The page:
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Review

Contemporary Connections: Dance and Nature 

By Gregory C. Beatty
  • Byron Chief-Moon and Karen Jamieson in their own work "Elmer and Coyote" / Photo by Chris Randle 

Indigenous Dancelands

Anthony Dieter, Gaetan Gingras, Byron Chief-Moon, Karen Jamieson, Santee Smith

Regina April 23, 2005 

Presented by New Dance Horizons (Regina), Peterborough New Dance and Tangente (Montréal) under the auspices of CanDance Network, Indigenous Dancelands offered a fascinating amalgam of traditional First Nations and contemporary Western dance practices. Featured was the premiere of Saskatchewan-based filmmaker Anthony Dieter’s Show-Down; Manitowapan by Montréal-based choreographer Gaetan Gingras; Elmer and Coyote, which was co-choreographed by Byron Chief-Moon (Alberta) and Karen Jamieson (British Columbia); and an excerpt from Ontario dance artist Santee Smith’s Kaha-Wi.

As a Saskatchewan resident, when I think of aboriginal dance I think first and foremost of powwow. While perhaps the best-known aboriginal dance form – which in recent years has been embraced by First Nations outside the prairies – it’s certainly not the only one. By including artists with Iroquois, Mohawk, Algonquin, Mic-Mac, Blackfoot and Cree backgrounds, the organizers of Indigenous Dancelands provided viewers with an insight into the dance and narrative traditions of disparate First Nations. Adding further spice to the mix were the different Western dance practices the choreographers and dancers had been exposed to and influenced by. Smith, for example, attended Canada’s National Ballet School from 1982 through 1988, while Gingras, via his studies at Concordia University and Toronto Dance Theatre, and Chief-Moon, who is currently pursuing a BFA/Multidisciplinary degree at the University of Lethbridge, are steeped more in the Modernist tradition. 

If there is a commonality among the works, said Peterborough New Dance’s Artistic Director Bill Kimball in a pre-show interview, “it’s that there’s a real connection to nature that we find missing in modern society, that’s why we called the show Dancelands.” That sensibility stems, in large part, from the role dance has traditionally played in aboriginal culture. Like other art forms, it did not exist in its own sphere, as the arts in Western society have for several centuries now, but instead was an integral part of life, used to transmit family and community history, values and spiritual beliefs. Hence came the rationale behind Canadian authorities outlawing traditional Plains First Nations dances under the Indian Act in 1891, in the hope of hastening their assimilation (a law that was not repealed until 1951). Among Euro-Canadians, the perception has long existed that traditional aboriginal dance and other art forms are static and one-dimensional, and therefore not worthy of consideration as “true” art. During a 2003 interview, New Dance Horizons’ Artistic Director Robin Poitras recalled being greeted with skepticism by some members of the Canadian dance community when she drew a parallel between powwow and modern dance based on their common reliance on improvisation. But thanks to such programs as the Aboriginal Dance Project at the Banff Centre for the Arts, that (moderately colonialist) attitude is slowly changing.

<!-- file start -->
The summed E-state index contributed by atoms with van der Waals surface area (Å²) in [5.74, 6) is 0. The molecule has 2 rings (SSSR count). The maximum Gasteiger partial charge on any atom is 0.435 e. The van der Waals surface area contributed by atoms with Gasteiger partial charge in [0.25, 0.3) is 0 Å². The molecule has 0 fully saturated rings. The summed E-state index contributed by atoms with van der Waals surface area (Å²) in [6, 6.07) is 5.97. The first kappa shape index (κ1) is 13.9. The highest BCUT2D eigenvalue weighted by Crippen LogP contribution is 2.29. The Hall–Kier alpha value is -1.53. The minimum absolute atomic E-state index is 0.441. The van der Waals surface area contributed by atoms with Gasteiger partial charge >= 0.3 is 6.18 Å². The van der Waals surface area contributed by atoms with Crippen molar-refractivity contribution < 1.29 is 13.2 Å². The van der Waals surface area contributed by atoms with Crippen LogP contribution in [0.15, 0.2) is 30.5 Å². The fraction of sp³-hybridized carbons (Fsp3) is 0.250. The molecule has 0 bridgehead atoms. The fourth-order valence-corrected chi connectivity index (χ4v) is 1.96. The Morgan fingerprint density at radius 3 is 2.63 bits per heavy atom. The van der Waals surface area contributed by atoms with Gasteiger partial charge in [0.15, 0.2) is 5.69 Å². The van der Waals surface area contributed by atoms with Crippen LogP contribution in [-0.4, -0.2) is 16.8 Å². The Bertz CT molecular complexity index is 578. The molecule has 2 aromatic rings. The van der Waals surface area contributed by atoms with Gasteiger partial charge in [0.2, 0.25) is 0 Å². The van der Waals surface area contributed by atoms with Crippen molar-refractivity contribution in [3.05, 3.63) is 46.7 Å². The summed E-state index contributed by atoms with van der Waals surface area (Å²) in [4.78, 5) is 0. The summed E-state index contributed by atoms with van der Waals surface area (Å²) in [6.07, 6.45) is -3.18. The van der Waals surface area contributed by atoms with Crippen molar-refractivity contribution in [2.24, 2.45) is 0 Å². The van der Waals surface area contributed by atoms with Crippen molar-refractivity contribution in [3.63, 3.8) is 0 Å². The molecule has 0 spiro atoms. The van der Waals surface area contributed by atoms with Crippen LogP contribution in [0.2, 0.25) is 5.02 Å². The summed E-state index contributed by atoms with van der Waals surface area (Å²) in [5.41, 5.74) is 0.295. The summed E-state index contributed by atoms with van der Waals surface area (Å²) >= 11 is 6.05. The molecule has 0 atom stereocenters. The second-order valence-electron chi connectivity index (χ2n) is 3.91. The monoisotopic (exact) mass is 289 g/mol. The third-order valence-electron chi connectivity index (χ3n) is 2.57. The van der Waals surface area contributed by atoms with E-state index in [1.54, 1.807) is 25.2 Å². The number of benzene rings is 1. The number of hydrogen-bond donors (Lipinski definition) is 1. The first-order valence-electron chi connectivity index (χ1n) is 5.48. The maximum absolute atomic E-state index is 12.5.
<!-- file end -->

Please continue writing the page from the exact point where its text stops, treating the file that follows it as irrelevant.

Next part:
The evening began with Dieter’s Show-Down. Employing stop-action digital animation, the fifteen-minute film consists of a series of close-up images of a male powwow dancer. Rather than a traditional drum beat, however, Dieter scored his film to a pulsing techno beat. By juxtaposing the most popular Plains Indian dance form with the most popular genre of social dance music in Euro-Canadian society (among youth anyway), Dieter may have been trying to portray a clash of cultures. But knowing how popular rap, hiphop and breakdancing are among urban aboriginal youth, it was more likely his intention to celebrate a synthesis of cultures. If I had one quibble, it would be that the volume could have been louder to better capture the dance club ambiance.